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EMDR Therapy: What It Is, How It Works, and When to Try It

Does it live up to the hype?

I was admittedly a bit skeptical when I began training to become an EMDR therapist. Though I had read studies and heard anecdotal reports touting the effectiveness of this popular treatment method for years, it seemed unlikely that the inclusion of eye movements and tapping could elicit such a rapid and dramatic resolution of trauma symptoms in a way that traditional talk therapy and classic exposure therapy could not.

Then I experienced it for myself. I received EMDR therapy as a part of my training and chose to target some residual PTSD symptoms I was having as a result of a car accident I was in many years ago. I was amazed by the visceral sensations and images brought about through this multi-phase technique and the quick manner in which the associated uncomfortable sensations began to dissipate. I experienced strange and intense dreams for days after, and by the next session, all remaining symptoms were completely gone.

My enthusiasm for EMDR increased further as I began to use it with clients and witnessed remarkable progress on issues that had been slow to respond to other treatment approaches. It is now a critical component of my toolbox for trauma and PTSD, and I often use it in the treatment of depression, anxiety, addiction, and OCD, among other conditions.

A Walk in the Park

Dr. Francine Shapiro tells the story of how she discovered EMDR:

“EMDR is based on a chance observation I made in May 1987. While walking through the park one day, I noticed that some disturbing thoughts I was having suddenly disappeared. I also noticed that when I brought these thoughts back to mind, they were not as upsetting or as valid as before. Previous experience had taught me that disturbing thoughts generally have a certain “loop” to them; that is, they tend to play themselves over and over until you consciously do something to stop or change them. What caught my attention that day was that my disturbing thoughts were disappearing and changing without any conscious effort. Fascinated, I started paying very close attention to what was going on. I noticed that when disturbing thoughts came into my mind, my eyes spontaneously started moving very rapidly back and forth in an upward diagonal. Again the thoughts disappeared, and when I brought them back to mind, their negative charge was greatly reduced. At that point I started making the eye movements deliberately while concentrating on a variety of disturbing thoughts and memories, and I found that these thoughts also disappeared and lost their charge. My excitement grew as I began to see the potential benefits of this effect” (Shapiro, 1995).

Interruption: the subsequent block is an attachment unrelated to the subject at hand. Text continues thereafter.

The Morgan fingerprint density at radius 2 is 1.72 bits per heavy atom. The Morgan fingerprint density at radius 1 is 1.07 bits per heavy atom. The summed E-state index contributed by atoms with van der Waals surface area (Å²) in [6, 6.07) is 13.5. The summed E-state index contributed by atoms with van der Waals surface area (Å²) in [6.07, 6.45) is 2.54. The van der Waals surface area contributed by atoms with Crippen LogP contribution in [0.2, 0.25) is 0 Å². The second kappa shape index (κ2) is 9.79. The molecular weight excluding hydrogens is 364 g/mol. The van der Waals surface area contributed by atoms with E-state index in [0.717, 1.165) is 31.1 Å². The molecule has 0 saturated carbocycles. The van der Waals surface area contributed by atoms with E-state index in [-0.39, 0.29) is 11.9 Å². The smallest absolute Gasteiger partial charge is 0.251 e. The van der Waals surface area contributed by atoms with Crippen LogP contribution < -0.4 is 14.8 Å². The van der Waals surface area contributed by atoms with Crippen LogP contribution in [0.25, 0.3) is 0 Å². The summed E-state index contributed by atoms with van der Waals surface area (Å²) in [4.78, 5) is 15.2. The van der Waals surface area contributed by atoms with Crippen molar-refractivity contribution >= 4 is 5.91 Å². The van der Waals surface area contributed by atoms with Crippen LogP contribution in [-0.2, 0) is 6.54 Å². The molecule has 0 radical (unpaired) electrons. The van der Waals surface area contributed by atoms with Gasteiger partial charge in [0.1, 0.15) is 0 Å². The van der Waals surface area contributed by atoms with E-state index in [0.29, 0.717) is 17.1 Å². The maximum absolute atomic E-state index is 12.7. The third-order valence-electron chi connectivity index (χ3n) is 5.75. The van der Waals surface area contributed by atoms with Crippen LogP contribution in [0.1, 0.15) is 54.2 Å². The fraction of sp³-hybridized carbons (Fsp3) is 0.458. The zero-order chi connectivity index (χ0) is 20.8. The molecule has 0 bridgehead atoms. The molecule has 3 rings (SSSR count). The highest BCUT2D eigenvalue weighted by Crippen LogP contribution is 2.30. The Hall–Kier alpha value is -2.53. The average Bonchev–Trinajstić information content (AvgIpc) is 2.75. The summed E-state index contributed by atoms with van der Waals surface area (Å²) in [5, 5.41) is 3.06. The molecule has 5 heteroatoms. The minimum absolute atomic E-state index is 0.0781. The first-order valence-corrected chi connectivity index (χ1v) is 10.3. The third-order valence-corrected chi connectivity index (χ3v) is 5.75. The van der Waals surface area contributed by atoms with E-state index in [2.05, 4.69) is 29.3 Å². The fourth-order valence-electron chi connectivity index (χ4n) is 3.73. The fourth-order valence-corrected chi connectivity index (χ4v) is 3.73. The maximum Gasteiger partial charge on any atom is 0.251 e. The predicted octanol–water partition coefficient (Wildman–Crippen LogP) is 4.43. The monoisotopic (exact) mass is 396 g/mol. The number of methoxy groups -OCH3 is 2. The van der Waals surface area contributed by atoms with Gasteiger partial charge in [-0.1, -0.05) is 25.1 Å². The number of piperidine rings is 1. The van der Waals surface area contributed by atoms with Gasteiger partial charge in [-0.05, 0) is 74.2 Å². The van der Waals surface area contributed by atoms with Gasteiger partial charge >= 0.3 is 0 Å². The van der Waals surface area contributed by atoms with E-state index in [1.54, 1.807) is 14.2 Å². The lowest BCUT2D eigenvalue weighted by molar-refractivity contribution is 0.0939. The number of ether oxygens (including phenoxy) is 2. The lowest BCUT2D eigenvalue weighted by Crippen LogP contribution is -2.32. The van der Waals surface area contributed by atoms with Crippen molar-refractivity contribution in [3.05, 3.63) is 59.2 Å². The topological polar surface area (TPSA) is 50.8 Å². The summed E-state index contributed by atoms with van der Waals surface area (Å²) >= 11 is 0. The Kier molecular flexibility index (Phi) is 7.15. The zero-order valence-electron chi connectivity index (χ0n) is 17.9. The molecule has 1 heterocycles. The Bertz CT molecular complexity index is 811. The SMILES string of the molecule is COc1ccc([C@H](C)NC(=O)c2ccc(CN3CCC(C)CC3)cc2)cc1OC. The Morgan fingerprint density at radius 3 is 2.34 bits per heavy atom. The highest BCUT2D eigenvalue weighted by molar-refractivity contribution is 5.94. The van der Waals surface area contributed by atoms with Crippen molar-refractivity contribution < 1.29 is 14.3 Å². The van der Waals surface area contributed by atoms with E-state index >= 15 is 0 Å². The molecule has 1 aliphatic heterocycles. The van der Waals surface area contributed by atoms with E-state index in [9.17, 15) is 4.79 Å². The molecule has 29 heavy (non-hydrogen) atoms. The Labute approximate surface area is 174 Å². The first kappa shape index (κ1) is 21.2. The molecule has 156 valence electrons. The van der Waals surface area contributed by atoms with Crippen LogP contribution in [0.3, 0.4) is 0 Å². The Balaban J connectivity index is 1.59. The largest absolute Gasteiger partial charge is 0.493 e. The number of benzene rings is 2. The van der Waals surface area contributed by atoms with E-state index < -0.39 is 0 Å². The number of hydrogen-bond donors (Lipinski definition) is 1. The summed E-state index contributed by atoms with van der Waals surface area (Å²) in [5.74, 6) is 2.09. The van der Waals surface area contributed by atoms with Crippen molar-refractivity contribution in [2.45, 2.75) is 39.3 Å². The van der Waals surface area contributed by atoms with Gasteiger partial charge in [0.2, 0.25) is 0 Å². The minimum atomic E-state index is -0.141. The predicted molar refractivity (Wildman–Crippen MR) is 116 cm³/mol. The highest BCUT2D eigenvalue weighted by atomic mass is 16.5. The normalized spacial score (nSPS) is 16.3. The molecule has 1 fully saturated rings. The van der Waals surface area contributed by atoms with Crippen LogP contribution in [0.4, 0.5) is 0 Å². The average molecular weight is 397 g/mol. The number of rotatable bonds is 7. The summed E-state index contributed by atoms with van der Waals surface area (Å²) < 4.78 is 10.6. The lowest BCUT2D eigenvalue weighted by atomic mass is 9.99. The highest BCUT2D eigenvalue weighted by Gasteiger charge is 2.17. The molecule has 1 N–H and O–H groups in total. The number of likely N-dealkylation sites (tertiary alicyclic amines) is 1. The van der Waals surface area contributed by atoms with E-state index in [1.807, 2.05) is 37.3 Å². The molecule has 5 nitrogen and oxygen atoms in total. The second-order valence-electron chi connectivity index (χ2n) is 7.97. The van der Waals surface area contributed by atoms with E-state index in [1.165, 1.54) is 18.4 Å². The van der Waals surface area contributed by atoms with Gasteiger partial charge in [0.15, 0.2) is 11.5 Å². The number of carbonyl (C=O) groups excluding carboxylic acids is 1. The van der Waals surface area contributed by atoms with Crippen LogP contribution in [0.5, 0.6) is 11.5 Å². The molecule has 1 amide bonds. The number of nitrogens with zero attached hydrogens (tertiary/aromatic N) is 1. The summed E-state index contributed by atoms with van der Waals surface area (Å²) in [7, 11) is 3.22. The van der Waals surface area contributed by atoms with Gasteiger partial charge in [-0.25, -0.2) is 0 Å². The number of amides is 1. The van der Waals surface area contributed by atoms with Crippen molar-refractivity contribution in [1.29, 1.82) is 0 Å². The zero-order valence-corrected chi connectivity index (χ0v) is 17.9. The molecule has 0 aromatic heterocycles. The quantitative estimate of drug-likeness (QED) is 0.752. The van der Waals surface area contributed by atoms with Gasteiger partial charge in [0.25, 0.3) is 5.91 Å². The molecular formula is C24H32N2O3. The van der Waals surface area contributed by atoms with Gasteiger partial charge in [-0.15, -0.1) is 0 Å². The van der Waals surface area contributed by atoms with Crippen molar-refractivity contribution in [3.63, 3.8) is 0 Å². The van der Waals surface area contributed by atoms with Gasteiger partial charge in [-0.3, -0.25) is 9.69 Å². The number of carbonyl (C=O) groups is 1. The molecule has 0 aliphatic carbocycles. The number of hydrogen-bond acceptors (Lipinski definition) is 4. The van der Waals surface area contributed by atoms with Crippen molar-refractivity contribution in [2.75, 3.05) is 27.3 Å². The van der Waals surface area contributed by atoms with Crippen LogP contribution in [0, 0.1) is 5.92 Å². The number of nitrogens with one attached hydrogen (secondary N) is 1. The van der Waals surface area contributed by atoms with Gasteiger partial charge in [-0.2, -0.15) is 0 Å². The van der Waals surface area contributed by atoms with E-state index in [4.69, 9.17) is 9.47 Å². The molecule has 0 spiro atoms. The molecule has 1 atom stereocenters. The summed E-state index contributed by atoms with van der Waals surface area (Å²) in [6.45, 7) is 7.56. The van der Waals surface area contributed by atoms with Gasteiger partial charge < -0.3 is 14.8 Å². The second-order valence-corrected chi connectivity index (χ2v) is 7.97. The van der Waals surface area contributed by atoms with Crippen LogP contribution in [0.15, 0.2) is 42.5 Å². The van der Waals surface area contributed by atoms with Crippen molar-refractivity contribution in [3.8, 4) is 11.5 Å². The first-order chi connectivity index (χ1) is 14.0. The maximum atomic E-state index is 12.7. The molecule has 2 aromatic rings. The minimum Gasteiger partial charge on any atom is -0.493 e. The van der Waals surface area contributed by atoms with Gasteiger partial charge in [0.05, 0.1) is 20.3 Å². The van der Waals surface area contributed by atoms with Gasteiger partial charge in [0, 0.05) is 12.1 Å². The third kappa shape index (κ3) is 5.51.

In the years since this discovery, despite initial criticism from the scientific community, Dr. Shapiro’s work developed from a hypothesis to a formal therapy process. EMDR therapy has been demonstrated to be effective for treating trauma in randomized clinical trials, case studies, and millions of clinical hours treating trauma and trauma-related disorders around the world. The American Psychiatric Association, the U.S. Department of Veterans Affairs (USVA) and Department of Defense (USDOD), the United Kingdom’s National Institute for Health Care and Excellence (NICE), the World Health Organization (WHO), and multiple global organizations now recognize the effectiveness of EMDR therapy.

So what exactly is EMDR therapy?

Eye Movement Desensitization and Reprocessing (EMDR) Therapy is a structured therapy that encourages the client to briefly focus on a trauma memory while simultaneously experiencing bilateral stimulation (BLS) (typically eye movements or tapping), which leads to a reduction in the vividness and emotion associated with the trauma memory. EMDR is an individual therapy typically delivered one to two times per week for a total of 6-12 sessions, although some people benefit from more or fewer sessions. It is guided by the Adaptive Information Processing model (Shapiro, 2007) which considers symptoms of PTSD and other disorders (unless physically or chemically based) to result from past disturbing experiences that continue to cause distress because the memory was not adequately processed. These unprocessed memories are understood to contain the emotions, thoughts, beliefs and physical sensations that occurred at the time of the event. When the memories are triggered by current events, the associated disturbing elements are experienced and cause the symptoms of PTSD and/or other disorders.